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Thursday, July 1, 2010
New Orleans weakness: Defensive tackle

By Scouts Inc.'s Matt Williamson

NFC South Weaknesses: Falcons (6/29) | Panthers (6/30) | Saints (7/1) | Bucs (7/2)

Let’s preface this by noting that the Saints did win the Super Bowl with more or less this same group of defensive tackles, but I viewed it as a problem spot then and I firmly believe it remains an area of weakness. Outside linebacker also concerns me, but not as much as the interior of New Orleans’ defensive front.

Sedrick Ellis
The Saints need more consistency from Sedrick Ellis.
Much like Indianapolis over the years, the Saints are surely going to score a ton of points and they often force their opponent into a shootout situation -- which, of course, favors New Orleans. In this situation, the Saints in 2009 and the Colts in recent history have been able to get away with subpar defensive tackle play. But there is no way around it, New Orleans’ run defense was a clear weakness last season -- and the team did nothing to correct it. In fact, the Saints could be slightly weaker at linebacker. But to me, the real culprits here are the defensive tackles.

Young players at this position often take time to really get adjusted to the NFL. I think that is the case with Sedrick Ellis, whom I remain high on as a long-term prospect, but frankly, he has not been very good since entering the league as the seventh overall selection in 2008. He hasn’t shown the production on a play-to-play basis to confirm he is a foundation-type player. Again, he very well could turn into such a player -- and I am not writing him off -- but the film doesn’t lie. Injuries have been a problem for Ellis as well.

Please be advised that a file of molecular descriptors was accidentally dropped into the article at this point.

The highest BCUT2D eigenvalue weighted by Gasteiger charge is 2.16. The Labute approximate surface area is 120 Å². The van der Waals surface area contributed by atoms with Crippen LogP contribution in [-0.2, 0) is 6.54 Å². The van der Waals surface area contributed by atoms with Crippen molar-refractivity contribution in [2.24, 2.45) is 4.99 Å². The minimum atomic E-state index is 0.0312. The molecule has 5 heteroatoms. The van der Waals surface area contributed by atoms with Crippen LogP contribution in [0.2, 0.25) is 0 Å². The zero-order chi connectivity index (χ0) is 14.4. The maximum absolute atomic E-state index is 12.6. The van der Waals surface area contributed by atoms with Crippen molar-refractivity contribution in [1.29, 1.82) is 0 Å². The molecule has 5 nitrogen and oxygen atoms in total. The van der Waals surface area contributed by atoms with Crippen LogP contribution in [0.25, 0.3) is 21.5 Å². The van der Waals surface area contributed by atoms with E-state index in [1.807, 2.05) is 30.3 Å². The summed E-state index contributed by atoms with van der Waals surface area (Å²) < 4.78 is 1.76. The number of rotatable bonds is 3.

Remi Ayodele is penciled in at nose tackle. He is a big body who is built to stop the run, but he offers zero as a pass-rusher. To me, he isn’t a good enough run-stuffer to be happy with the total package when considering how little he brings against the pass. The Saints did use their fourth-round pick on Al Woods, a rookie I am excited about. But as I said, rookie defensive tackles often have a large learning curve. Still, it wouldn’t shock me at all if Woods began to really push Ayodele for playing time and eventually for a starting job.

Anthony Hargrove is the final prominent member of this group. He does little to excite, but has been a pretty consistent producer at either end or tackle. He does offer much more than Ayodele against the pass and should see plenty of snaps inside on throwing downs when the Saints do get into their shootouts. But he is rather underwhelming … as is this entire unit.